Robert Millar, founder of the right-wing extremist haven Elohim City compound, died in May 2001 after ruling there for nearly a quarter-century.
Right-wing extremists converged in early June on the isolated Elohim City compound near Muldrow, Okla. This time, however, they were not fleeing prosecution or planning a murder — they were attending a funeral.
Elohim City founder Robert "Grandpa" Millar, 75, part of a generation of men who have led the American radical right for some 30 years, died on May 28. His son John Millar is now poised to take over the well-armed compound.
When Millar built Elohim City in 1973, he took its name from the ancient Hebrew for "City of God." His family, with eight children and now 58 grandchildren and great-grandchildren, rejected mainstream American life. Calendars started each year on the spring equinox; clocks each day at noon. Polygamy was acceptable.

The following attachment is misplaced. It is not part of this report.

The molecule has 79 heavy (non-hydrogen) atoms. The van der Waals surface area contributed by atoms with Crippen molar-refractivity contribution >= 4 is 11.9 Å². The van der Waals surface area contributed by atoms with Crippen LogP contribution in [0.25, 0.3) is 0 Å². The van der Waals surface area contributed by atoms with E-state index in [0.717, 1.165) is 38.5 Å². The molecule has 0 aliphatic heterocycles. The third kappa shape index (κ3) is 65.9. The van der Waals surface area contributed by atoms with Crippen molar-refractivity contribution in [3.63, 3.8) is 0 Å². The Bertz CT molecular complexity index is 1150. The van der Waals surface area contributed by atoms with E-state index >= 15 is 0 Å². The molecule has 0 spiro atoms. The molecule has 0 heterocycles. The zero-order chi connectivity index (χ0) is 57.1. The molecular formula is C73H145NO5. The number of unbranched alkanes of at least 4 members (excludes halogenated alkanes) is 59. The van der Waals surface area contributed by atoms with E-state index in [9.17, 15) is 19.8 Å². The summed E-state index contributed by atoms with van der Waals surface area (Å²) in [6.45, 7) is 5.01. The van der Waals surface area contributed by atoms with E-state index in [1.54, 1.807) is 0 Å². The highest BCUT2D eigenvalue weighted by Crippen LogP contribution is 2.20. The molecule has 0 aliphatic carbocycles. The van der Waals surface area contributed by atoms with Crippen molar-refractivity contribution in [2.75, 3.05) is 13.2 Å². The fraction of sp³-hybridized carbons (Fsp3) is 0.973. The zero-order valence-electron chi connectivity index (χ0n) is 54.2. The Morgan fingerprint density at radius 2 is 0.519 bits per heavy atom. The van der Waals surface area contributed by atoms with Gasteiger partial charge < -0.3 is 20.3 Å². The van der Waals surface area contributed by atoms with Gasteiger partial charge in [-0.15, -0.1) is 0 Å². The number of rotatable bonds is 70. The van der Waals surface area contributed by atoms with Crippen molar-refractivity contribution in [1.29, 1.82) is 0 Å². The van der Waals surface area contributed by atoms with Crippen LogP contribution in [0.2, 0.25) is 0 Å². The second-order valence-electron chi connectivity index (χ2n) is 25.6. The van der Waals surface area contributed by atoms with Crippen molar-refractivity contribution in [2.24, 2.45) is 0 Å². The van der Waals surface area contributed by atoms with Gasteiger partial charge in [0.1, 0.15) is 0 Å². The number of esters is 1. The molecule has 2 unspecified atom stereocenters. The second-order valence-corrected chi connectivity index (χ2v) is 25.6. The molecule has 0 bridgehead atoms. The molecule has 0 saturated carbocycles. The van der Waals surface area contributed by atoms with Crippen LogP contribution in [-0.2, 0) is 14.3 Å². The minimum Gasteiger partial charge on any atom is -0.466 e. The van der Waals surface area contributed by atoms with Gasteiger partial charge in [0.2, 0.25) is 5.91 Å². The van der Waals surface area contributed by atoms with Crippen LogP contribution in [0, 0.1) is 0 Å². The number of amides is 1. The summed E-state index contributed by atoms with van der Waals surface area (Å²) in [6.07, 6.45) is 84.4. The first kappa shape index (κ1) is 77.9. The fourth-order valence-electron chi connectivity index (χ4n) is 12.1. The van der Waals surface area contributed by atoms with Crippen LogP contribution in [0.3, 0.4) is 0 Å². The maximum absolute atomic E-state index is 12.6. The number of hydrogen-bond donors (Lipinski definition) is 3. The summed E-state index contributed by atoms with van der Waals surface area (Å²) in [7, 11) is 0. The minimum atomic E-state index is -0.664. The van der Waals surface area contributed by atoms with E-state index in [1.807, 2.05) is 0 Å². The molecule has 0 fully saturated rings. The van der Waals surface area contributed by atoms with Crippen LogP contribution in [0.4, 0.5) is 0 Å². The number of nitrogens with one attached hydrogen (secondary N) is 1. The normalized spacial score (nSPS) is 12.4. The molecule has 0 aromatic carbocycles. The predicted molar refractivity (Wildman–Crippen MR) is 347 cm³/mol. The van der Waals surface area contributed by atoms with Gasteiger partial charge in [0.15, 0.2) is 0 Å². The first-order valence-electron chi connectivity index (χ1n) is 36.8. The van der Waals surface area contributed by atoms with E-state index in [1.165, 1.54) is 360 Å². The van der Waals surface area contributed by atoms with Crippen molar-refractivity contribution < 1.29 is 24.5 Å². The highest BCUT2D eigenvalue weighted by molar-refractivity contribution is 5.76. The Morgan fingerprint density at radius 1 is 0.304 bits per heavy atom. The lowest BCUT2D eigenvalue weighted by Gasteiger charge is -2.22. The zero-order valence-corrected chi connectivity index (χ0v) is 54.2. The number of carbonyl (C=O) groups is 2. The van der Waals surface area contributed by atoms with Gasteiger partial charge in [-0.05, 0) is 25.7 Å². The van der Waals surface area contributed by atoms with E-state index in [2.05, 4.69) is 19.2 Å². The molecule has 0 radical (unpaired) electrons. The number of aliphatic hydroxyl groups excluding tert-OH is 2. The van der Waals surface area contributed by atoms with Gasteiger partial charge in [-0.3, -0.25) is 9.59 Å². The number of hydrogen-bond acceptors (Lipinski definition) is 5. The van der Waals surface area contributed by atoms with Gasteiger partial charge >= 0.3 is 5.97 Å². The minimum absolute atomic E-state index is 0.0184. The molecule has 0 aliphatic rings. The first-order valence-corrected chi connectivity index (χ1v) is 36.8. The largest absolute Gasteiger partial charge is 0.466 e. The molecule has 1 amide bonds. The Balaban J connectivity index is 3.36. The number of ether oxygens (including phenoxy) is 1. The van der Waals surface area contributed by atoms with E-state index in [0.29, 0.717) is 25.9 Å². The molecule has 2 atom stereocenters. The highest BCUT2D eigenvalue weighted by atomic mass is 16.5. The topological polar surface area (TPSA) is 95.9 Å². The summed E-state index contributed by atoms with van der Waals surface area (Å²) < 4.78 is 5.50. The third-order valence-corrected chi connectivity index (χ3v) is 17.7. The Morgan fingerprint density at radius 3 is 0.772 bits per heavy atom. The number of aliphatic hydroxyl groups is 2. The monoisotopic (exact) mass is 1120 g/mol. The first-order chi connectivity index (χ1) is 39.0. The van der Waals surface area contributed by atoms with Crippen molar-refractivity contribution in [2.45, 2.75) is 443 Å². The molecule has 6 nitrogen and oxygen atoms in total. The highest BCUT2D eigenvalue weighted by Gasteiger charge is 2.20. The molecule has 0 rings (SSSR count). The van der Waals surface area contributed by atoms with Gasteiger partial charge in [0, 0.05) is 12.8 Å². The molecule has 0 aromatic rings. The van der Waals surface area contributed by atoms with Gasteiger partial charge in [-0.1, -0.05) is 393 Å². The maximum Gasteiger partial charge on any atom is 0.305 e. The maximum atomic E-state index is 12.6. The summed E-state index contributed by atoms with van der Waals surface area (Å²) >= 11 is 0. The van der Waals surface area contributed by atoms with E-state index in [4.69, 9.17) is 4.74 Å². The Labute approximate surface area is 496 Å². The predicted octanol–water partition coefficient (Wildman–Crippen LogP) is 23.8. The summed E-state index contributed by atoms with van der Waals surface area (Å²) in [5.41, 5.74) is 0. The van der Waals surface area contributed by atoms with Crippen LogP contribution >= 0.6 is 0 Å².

For Robert Millar, that meant making an extremist haven of his very own city on a hill.
Over the years, Millar hosted a whole slate of violent extremists, from Gordon Kahl, a Posse Comitatus member who murdered federal agents in the 1980s, to members of the Aryan Republican Army, a violent gang that robbed 22 Midwestern banks in a bid to fund white revolution. Chevie Kehoe, who would later murder an entire Oklahoma family in his own attempt to kick-start the revolution, stayed there.
Even Timothy McVeigh called the compound, asking to speak to a German extremist living there, some two weeks before the Oklahoma City bombing.
Millar's own plot in the Elohim City graveyard lies next to that of Richard Wayne Snell, a white supremacist admirer of Millar's executed for murdering a pawn shop broker who Snell mistakenly believed to be Jewish.
James Ellison, leader of the heavily armed 1980s white supremacist group, the Covenant, the Sword and the Arm of the Lord, has lived on the compound for years and is married to one of Millar's granddaughters.
Speculation about Elohim City's new leadership centered initially on him, but seems to have settled on John Millar. Either way, the city's 100 residents have no plans for change.